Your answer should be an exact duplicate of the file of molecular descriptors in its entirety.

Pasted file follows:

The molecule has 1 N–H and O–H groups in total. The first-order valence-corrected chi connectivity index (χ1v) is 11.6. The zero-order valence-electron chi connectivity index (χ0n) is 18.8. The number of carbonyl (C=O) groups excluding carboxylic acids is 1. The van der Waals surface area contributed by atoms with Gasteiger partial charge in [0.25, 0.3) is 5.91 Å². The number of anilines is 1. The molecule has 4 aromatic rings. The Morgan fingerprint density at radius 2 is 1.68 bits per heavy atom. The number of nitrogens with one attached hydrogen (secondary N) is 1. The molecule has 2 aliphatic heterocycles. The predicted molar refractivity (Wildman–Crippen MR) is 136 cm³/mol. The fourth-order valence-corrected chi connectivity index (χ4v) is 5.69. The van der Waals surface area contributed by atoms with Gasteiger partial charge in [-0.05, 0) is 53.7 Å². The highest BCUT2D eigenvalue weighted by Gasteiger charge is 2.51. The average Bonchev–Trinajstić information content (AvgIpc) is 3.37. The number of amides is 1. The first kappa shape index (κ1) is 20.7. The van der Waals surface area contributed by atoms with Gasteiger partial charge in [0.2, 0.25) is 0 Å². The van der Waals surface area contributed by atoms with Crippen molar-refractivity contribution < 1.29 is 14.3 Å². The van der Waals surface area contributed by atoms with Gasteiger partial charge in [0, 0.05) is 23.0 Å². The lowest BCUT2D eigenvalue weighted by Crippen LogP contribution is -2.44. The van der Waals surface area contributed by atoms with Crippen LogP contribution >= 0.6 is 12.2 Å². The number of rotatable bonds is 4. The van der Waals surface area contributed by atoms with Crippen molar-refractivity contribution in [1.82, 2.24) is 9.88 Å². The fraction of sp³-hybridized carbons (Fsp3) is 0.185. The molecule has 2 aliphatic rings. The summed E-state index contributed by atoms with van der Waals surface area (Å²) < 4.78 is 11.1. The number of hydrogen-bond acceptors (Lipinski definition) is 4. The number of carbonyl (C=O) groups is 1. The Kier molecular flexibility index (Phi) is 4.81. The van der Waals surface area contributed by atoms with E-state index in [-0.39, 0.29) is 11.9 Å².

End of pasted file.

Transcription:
The molecule has 1 N–H and O–H groups in total. The first-order valence-corrected chi connectivity index (χ1v) is 11.6. The zero-order valence-electron chi connectivity index (χ0n) is 18.8. The number of carbonyl (C=O) groups excluding carboxylic acids is 1. The van der Waals surface area contributed by atoms with Gasteiger partial charge in [0.25, 0.3) is 5.91 Å². The number of anilines is 1. The molecule has 4 aromatic rings. The Morgan fingerprint density at radius 2 is 1.68 bits per heavy atom. The number of nitrogens with one attached hydrogen (secondary N) is 1. The molecule has 2 aliphatic heterocycles. The predicted molar refractivity (Wildman–Crippen MR) is 136 cm³/mol. The fourth-order valence-corrected chi connectivity index (χ4v) is 5.69. The van der Waals surface area contributed by atoms with Gasteiger partial charge in [-0.05, 0) is 53.7 Å². The highest BCUT2D eigenvalue weighted by Gasteiger charge is 2.51. The average Bonchev–Trinajstić information content (AvgIpc) is 3.37. The number of amides is 1. The first kappa shape index (κ1) is 20.7. The van der Waals surface area contributed by atoms with Gasteiger partial charge in [0.2, 0.25) is 0 Å². The van der Waals surface area contributed by atoms with Crippen molar-refractivity contribution < 1.29 is 14.3 Å². The van der Waals surface area contributed by atoms with Gasteiger partial charge in [0, 0.05) is 23.0 Å². The lowest BCUT2D eigenvalue weighted by Crippen LogP contribution is -2.44. The van der Waals surface area contributed by atoms with Crippen LogP contribution >= 0.6 is 12.2 Å². The number of rotatable bonds is 4. The van der Waals surface area contributed by atoms with Crippen molar-refractivity contribution in [1.82, 2.24) is 9.88 Å². The fraction of sp³-hybridized carbons (Fsp3) is 0.185. The molecule has 2 aliphatic rings. The summed E-state index contributed by atoms with van der Waals surface area (Å²) < 4.78 is 11.1. The number of hydrogen-bond acceptors (Lipinski definition) is 4. The number of carbonyl (C=O) groups is 1. The Kier molecular flexibility index (Phi) is 4.81. The van der Waals surface area contributed by atoms with E-state index in [-0.39, 0.29) is 11.9 Å².